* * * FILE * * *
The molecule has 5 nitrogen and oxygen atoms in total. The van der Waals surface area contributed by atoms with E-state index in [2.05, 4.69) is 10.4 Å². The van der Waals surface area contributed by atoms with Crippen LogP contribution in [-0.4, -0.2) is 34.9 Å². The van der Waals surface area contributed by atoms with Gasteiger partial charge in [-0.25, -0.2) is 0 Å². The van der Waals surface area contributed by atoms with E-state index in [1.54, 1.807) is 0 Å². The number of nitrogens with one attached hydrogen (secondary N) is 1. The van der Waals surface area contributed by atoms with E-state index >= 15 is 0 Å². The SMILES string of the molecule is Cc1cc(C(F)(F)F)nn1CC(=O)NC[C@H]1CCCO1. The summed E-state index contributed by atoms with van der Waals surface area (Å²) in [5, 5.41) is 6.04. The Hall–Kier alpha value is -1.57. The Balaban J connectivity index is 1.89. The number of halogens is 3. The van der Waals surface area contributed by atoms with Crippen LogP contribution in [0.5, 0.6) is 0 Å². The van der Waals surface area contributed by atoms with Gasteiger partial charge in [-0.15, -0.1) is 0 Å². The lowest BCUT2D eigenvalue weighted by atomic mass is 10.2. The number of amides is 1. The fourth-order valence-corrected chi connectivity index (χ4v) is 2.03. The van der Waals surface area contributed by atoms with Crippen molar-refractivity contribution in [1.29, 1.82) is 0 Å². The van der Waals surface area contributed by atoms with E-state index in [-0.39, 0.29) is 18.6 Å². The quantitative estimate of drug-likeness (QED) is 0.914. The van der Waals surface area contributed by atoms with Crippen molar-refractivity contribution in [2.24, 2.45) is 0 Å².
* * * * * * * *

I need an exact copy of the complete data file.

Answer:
The molecule has 5 nitrogen and oxygen atoms in total. The van der Waals surface area contributed by atoms with E-state index in [2.05, 4.69) is 10.4 Å². The van der Waals surface area contributed by atoms with Crippen LogP contribution in [-0.4, -0.2) is 34.9 Å². The van der Waals surface area contributed by atoms with Gasteiger partial charge in [-0.25, -0.2) is 0 Å². The van der Waals surface area contributed by atoms with E-state index in [1.54, 1.807) is 0 Å². The number of nitrogens with one attached hydrogen (secondary N) is 1. The van der Waals surface area contributed by atoms with E-state index >= 15 is 0 Å². The SMILES string of the molecule is Cc1cc(C(F)(F)F)nn1CC(=O)NC[C@H]1CCCO1. The summed E-state index contributed by atoms with van der Waals surface area (Å²) in [5, 5.41) is 6.04. The Hall–Kier alpha value is -1.57. The Balaban J connectivity index is 1.89. The number of halogens is 3. The van der Waals surface area contributed by atoms with Crippen LogP contribution in [0.5, 0.6) is 0 Å². The van der Waals surface area contributed by atoms with Gasteiger partial charge in [-0.15, -0.1) is 0 Å². The lowest BCUT2D eigenvalue weighted by atomic mass is 10.2. The number of amides is 1. The fourth-order valence-corrected chi connectivity index (χ4v) is 2.03. The van der Waals surface area contributed by atoms with Crippen molar-refractivity contribution in [1.29, 1.82) is 0 Å². The van der Waals surface area contributed by atoms with E-state index in [-0.39, 0.29) is 18.6 Å². The quantitative estimate of drug-likeness (QED) is 0.914. The van der Waals surface area contributed by atoms with Crippen molar-refractivity contribution in [2.24, 2.45) is 0 Å².